This five-phase process includes
1. identification (seekers identify what they believe),
2. clarification (seekers clarify why they believe what they do),
3. exploration (seekers explore alternative truth opinions),
4. evaluation (seekers evaluate new discoveries), and
5. decision (seekers decide what to believe).
It is important to note here that this is a process for each spiritual truth that we find. Once one makes a decision, the process begins another cycle as one seeks to uncover more of his or her initial discovery.
Often, we challenge people to first make a decision and then discover spiritual truths for themselves. The result often causes resistance because they have not been allowed to explore their natural process through the model. When I look back on my own experience, I went through this process, although I might not have articulated in these exact five phases. Like me, many others who were truly seeking, were not given space and opportunity to venture through this process.
For young people, who are developmentally searching for identity and thwarting authority that tells them who they should be, I believe that using this model for understanding one’s evolution would result in more surrendered youth for Christ. Often, we guilt or lord the gospel over their heads without them internalizing their own spirituality. As I seek to build up the youth department at my church, this will be one of the first trainings that I offer, for the leaders need to be aware and practice observing the model as we interact with our youth.
In his book, Seeker Small Group, Garry Poole gives many principles to create and maintain small seeker groups. Though the seeker group is used primarily as an evangelistic tool in his book, I plan to adapt the principles outlined above within the practices of my youth department. I believe that these principles not only make evangelism more effective, but also allows for a more effective discipleship effort. The principles that I plan to use in my youth department are: setting a conducive atmosphere for youth meetings, developing the leader as facilitator, and the implementation of the Spiritual Discovery Model. All of these principles allow each participant to feel safe to ask questions, to feel safe to share their intimate parts of themselves, and to develop their thoughts and concepts of their spirituality more effectively.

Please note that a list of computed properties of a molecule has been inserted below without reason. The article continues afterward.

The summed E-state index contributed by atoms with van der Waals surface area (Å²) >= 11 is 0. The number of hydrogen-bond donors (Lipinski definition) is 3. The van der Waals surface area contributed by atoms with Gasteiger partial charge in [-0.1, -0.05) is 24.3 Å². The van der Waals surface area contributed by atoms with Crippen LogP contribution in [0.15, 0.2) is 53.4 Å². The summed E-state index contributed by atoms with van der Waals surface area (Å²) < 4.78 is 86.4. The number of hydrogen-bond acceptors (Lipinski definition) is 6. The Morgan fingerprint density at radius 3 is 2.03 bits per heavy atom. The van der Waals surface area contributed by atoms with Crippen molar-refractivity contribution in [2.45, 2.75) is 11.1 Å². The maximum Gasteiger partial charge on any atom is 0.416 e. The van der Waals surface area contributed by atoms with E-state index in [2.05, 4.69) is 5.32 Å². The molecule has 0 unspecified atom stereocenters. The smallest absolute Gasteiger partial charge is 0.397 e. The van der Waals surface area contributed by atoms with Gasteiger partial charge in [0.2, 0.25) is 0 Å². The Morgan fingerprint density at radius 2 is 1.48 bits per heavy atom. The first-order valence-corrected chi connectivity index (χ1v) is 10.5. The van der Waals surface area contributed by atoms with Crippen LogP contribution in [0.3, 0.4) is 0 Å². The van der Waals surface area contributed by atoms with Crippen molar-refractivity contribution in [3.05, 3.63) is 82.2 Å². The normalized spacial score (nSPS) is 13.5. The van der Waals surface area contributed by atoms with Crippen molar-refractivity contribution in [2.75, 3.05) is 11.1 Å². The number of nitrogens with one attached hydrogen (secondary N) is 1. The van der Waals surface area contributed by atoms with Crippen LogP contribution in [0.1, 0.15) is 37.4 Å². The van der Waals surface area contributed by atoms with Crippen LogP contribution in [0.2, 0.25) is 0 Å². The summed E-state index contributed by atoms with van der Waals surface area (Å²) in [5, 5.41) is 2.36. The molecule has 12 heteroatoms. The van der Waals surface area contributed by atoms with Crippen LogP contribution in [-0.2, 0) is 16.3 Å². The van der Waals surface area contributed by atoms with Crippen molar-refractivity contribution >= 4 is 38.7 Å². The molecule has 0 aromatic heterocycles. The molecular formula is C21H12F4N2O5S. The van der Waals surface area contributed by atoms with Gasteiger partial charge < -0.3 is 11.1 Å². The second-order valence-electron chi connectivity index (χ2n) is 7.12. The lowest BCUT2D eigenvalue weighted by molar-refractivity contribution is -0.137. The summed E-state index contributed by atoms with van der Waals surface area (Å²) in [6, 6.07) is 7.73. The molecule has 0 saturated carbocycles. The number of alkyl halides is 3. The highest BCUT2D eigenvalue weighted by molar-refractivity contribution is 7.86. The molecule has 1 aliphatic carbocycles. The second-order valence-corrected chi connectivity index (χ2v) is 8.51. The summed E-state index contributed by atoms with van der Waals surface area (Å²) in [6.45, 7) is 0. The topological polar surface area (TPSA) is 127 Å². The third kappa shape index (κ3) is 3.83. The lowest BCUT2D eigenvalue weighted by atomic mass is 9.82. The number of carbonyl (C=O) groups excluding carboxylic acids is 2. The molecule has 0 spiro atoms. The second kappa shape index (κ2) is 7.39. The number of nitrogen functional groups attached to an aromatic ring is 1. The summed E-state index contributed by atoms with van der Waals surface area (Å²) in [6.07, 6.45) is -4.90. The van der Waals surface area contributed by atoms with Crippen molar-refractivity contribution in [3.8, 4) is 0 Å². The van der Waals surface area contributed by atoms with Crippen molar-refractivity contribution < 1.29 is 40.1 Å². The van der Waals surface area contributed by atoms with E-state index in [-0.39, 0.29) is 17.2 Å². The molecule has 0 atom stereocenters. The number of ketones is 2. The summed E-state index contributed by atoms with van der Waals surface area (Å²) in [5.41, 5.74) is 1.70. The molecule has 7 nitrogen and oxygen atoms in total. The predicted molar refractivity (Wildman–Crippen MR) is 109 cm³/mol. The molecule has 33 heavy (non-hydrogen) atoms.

I really have appreciated the underlying tone of this book in allowing God’s timing and call to be the force that attracts participants to seek out their spirituality. Inherent in the principles of this book, the process allows genuine introspection for the individual. When allowed to advance through the process the individual can clearly see himself or herself as “bankrupt” and in need of God. Reflecting on my own experience, I know it took time for me to see how much I needed God in my life. Ultimately, I believe it honors God’s purpose of the Gospel, true commitment. God never forces Himself or His will on us, He asks for us to give it willingly-that is the loving God that we serve. So how much more should we operate in this mode as we disciple and encourage the seekers around us?
Questions for Reflection and Discussion
1. Did you get enough about this book to read it yourself? Why or why not?
2. From what was written above, are you convinced that young people need more discussion than preaching?
3. What from the above can make you a better discussion leader?
4. Imagine yourself in a group of post-modern, post-Christian young people. What would bring such a group together, begin the bond the group, and lead some to a faith commitment?
1. Students today do need much more opportunity to discuss. And they need good discussion leaders.
2. If you don’t think you could lead a group of seekers, who have no faith commitment, you do need to read this book. Its stories will motivate, and its principles will instruct and further your skills.
Kara N. Dunn
© 2018 CYS